requestIdleCallback-like mechanism, but if the batch is already expired it
will immediately queue a macrotask.
In other words, as long as nothing has expired, only the singular work, or batch with the deadline closest to expiration is worked on in a particular render + commit loop. This is why batching is important: it ensures the requested work shares the same deadline and thus belong to the same render + commit loop.
When the work loop is resumed, if there was another work queued with a shorter deadline than the current work, all non-committed work done so far is thrown out. The higher priority work skips ahead of the queue and is done in its own commit.
If the work loop is resumed because any pending work's deadlines got exceeded, similarly all non-committed work done so far is thrown out, but all work with expired deadlines is done together in a single batch. The renderer will still yield when it exceeds its frame time budget, but because it has already expired it will be immediately resumed[^1].
This can be catastrophic if there are a significant number of pending updates with deadlines spaced together just enough that none of them can finish in time before the next one. Each time the partial work is thrown out there will be even more work to do for this single deadline expiration batch. Probably just one of the reasons why it's not considered ready for release.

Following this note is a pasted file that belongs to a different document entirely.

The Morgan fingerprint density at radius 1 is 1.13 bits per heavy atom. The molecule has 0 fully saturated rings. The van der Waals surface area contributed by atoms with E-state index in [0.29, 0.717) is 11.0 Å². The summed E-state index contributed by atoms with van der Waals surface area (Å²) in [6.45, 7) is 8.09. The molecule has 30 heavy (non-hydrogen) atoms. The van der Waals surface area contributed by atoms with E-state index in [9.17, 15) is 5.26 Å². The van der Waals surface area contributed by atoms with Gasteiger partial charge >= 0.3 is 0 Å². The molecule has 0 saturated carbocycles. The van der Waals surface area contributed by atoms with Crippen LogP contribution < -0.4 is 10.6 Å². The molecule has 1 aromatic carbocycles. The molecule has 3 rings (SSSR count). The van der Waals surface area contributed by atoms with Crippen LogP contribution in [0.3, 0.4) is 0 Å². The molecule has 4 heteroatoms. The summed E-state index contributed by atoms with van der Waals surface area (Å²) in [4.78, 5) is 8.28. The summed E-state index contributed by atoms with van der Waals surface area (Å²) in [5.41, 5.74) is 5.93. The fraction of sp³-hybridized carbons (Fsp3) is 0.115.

This continues until React exhausts the work queue, and then it's up to user interactions or other application code to cause updates.
sync batch ignores the scheduling. Any partial, non-committed work will be
thrown out and the loop will process and commit all
sync updates while
ignoring everything else, even expired non-
sync work. If this interrupted a
partial update, it will then start over on top of the new tree when the loop
resumes as was originally scheduled.
React will protect you against infinite recursion of
sync updates in the
commit phase by counting how many times you caused a cascading update. Currently
this limit is 50.
However, there is currently nothing to protect you against infinite async
updates, other than the max limit of a single queued
Yielding is intended to let the browser at least render a frame before continuing, but if we are already rendering an expired task, this will continuously synchronously drain the queue as long as there are expired tasks, even the freshly inserted already-expired continuation callback.